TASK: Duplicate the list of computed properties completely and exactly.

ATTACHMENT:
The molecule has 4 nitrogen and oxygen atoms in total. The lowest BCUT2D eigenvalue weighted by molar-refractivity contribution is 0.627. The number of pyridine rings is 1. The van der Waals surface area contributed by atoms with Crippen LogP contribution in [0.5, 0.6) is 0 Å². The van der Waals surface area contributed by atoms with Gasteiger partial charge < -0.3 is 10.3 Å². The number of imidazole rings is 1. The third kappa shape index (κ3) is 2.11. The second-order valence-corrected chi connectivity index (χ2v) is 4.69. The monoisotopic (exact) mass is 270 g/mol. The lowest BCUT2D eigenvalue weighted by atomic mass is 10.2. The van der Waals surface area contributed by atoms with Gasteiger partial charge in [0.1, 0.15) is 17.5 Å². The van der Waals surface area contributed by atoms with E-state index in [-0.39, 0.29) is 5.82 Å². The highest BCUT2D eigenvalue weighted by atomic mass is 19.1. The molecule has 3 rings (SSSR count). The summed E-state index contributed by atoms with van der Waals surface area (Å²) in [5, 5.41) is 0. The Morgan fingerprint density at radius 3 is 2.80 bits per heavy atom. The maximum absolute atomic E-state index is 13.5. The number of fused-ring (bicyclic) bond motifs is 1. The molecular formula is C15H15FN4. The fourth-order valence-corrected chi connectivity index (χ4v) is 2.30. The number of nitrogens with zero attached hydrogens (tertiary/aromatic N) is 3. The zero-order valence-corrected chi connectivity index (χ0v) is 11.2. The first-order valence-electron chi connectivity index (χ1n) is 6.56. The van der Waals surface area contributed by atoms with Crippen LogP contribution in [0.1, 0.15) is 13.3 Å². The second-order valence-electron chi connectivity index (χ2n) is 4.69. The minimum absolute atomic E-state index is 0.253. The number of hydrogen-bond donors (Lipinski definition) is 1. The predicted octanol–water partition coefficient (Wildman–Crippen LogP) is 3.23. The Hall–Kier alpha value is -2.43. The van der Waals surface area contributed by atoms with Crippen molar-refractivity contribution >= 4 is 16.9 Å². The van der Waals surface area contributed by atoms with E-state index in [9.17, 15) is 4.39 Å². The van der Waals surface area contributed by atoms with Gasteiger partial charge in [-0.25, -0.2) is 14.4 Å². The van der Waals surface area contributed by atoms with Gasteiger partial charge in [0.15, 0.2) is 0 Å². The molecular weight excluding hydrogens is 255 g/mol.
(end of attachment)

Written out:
The molecule has 4 nitrogen and oxygen atoms in total. The lowest BCUT2D eigenvalue weighted by molar-refractivity contribution is 0.627. The number of pyridine rings is 1. The van der Waals surface area contributed by atoms with Crippen LogP contribution in [0.5, 0.6) is 0 Å². The van der Waals surface area contributed by atoms with Gasteiger partial charge < -0.3 is 10.3 Å². The number of imidazole rings is 1. The third kappa shape index (κ3) is 2.11. The second-order valence-corrected chi connectivity index (χ2v) is 4.69. The monoisotopic (exact) mass is 270 g/mol. The lowest BCUT2D eigenvalue weighted by atomic mass is 10.2. The van der Waals surface area contributed by atoms with Gasteiger partial charge in [0.1, 0.15) is 17.5 Å². The van der Waals surface area contributed by atoms with E-state index in [-0.39, 0.29) is 5.82 Å². The highest BCUT2D eigenvalue weighted by atomic mass is 19.1. The molecule has 3 rings (SSSR count). The summed E-state index contributed by atoms with van der Waals surface area (Å²) in [5, 5.41) is 0. The Morgan fingerprint density at radius 3 is 2.80 bits per heavy atom. The maximum absolute atomic E-state index is 13.5. The number of fused-ring (bicyclic) bond motifs is 1. The molecular formula is C15H15FN4. The fourth-order valence-corrected chi connectivity index (χ4v) is 2.30. The number of nitrogens with zero attached hydrogens (tertiary/aromatic N) is 3. The zero-order valence-corrected chi connectivity index (χ0v) is 11.2. The first-order valence-electron chi connectivity index (χ1n) is 6.56. The van der Waals surface area contributed by atoms with Crippen LogP contribution in [0.1, 0.15) is 13.3 Å². The second-order valence-electron chi connectivity index (χ2n) is 4.69. The minimum absolute atomic E-state index is 0.253. The number of hydrogen-bond donors (Lipinski definition) is 1. The predicted octanol–water partition coefficient (Wildman–Crippen LogP) is 3.23. The Hall–Kier alpha value is -2.43. The van der Waals surface area contributed by atoms with Crippen molar-refractivity contribution >= 4 is 16.9 Å². The van der Waals surface area contributed by atoms with E-state index in [9.17, 15) is 4.39 Å². The van der Waals surface area contributed by atoms with Gasteiger partial charge in [-0.25, -0.2) is 14.4 Å². The van der Waals surface area contributed by atoms with Gasteiger partial charge in [0.15, 0.2) is 0 Å². The molecular weight excluding hydrogens is 255 g/mol.